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  • Writer's pictureStephanie Lai

The rising popularity of Debt for Nature Schemes

by Stephanie Lai on 27/02/23

SUMMARY: Many Wall-Street banks are re-introducing a form of ESG financing, debt for nature swaps, where developing nations receive a lower debt burden from banks in exchange for promises to invest savings in environmentally-friendly areas. However, skepticism is rising around the legitimacy of this, and the likelihood of greenwashing.

Debt for nature swaps have become re-popularised among banks as they provide a solution for developing nations that are economically weak to lower their debt, which is important amidst the current global inflation. This is while also improving these developing nations’ environmentalism, which is instrumental given that many developing nations host vast biodiversity.

Debt for nature swaps are financial transactions that forgive an amount of the foreign debt of developing countries in exchange for investments in environmental projects. It has been suggested that upto 2 trillion USD of debt in developing nations can be included in debt for nature swaps, greatly alleviating the debt burden which is being exacerbated by the tumultuous economic climate. Debt for nature swaps’ popularity has been evident in numerous developing nations, many of which are known to default. This includes Belize, which has vast biodiversity in their coral reefs and rainforests, and has planned $553 million in debt for nature swaps with Credit Suisse. Other developing countries that are planning substantial debt for nature swaps include: Gabon who has proposed $700 million, Ecuador has organized for $800million in debt for nature swaps and Sri Lanka, who recently defaulted in April 2022, has signaled a $1 billion deal in a debt for nature swaps. This conveys the rising popularity of these schemes in developing nations which involve substantial sums of capital.

For developing nations

While debts are rising in developing nations and the debt for nature swaps can alleviate these financial struggles, doubts are forming about their impact on developing nations as they carry high transaction costs. Further, suspicion has arisen around the schemes since they were first introduced in the 1980s. Doubts are being raised by non governmental organizations, such as Greenpeace about debt for nature swaps to be removed from the uncertainty they bring financially, and for the domestic of the developing nations. Financial uncertainty may occur from developing nations hiding the extent of their debt in order to obtain funding. Hence if their debts continue to substantially increase despite the debt for nature swaps, these nations will be susceptible to financial challenges and a damaged reputation if they are unable to follow through in their promises to invest money into environmental projects. This is a common theme as research has found that 18,000 marine protected regions fail to reach their environmental goals due to inadequate finances. Further, many developing nations, such as Brazil, are uninviting aid from developed nations as they perceive it as a form of intervention into their sovereignty, as well as questions of the morality of such large funds going to the environment as opposed to social issues such as health care have been raised.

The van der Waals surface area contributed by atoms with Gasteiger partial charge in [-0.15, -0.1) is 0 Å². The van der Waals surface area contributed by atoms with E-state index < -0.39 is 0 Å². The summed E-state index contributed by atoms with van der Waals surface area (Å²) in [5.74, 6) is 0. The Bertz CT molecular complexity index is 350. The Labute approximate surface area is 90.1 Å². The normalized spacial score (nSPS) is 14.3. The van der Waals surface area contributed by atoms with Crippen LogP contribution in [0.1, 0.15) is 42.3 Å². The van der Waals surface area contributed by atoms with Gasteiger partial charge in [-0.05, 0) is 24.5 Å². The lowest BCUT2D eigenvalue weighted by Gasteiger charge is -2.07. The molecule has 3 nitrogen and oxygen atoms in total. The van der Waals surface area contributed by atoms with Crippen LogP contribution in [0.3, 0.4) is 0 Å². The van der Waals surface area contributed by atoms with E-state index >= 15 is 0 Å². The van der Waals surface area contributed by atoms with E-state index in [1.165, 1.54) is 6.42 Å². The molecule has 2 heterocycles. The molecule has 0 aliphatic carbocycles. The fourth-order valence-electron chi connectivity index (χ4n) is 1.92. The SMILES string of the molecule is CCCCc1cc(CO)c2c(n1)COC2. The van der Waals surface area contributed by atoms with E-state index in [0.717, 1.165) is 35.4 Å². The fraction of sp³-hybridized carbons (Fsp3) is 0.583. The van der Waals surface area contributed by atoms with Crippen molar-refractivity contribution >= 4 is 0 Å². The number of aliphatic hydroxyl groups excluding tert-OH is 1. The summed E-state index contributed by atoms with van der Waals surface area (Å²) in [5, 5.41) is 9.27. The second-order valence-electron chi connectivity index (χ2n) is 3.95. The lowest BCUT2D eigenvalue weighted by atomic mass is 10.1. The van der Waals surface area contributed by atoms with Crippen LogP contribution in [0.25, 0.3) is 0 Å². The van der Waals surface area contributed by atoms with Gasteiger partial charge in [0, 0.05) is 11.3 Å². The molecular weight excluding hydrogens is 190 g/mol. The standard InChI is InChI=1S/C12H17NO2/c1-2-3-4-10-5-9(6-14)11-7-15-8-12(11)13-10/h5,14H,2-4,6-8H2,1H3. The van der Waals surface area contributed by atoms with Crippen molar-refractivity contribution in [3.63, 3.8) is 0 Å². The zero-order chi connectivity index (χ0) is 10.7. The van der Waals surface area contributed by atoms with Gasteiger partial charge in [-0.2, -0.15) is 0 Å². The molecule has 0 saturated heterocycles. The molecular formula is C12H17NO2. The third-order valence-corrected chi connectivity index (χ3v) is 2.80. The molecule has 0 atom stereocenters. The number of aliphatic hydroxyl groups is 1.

For banks

Banks are betting that the debt for nature swaps will be successful as they intend to use public funds to de-risk private investment and capital to finance developing nations, which are often considered risky to invest in, especially in environmental projects which often do not follow through. Further, banks are likely very keen to be involved in debt for nature swaps as they are contemporarily always seeking to have a high amount of capital invested in ESG related projects in order to meet their green investment targets. However, often the amount of capital that goes toward green investments is substantially smaller than the transaction size, suggesting that even though the sums being paid for the debt to nature swap is large, the amount invested into the environment by developing nations will likely be significantly smaller. For example from the debt for nature swap in Belize, only $84million went towards their reef out of the $553 million they received.

Banks may also be susceptible to high levels of risk from their debt for nature swaps in the instance that one of these nations defaults from their debt increasing, which may occur given the tough economic climate globally. Hence, whilst the debt for nature swap attempts to make investments in these nations less-risky, rapid inflation and economic uncertainty may put this in jeopardy. For example, Sri Lanka experiences surging inflation of 30% in April coupled with domestic unrest, causing their nation to default for the first time ever. This is as the past few years have had severe turbulence in the market from inflation and exchange rates which may impede the success of the debt write off in exchange for the investment in environmental projects.


The debt for nature swap has the chance to be successful and aid nations struggling with debt financially and also environmentally strengthen biodiverse regions of the world. However, the economic uncertainty, coupled with the commonality of greenwashing and environmental malpractice suggests it may not be as successful as big banks are portraying.

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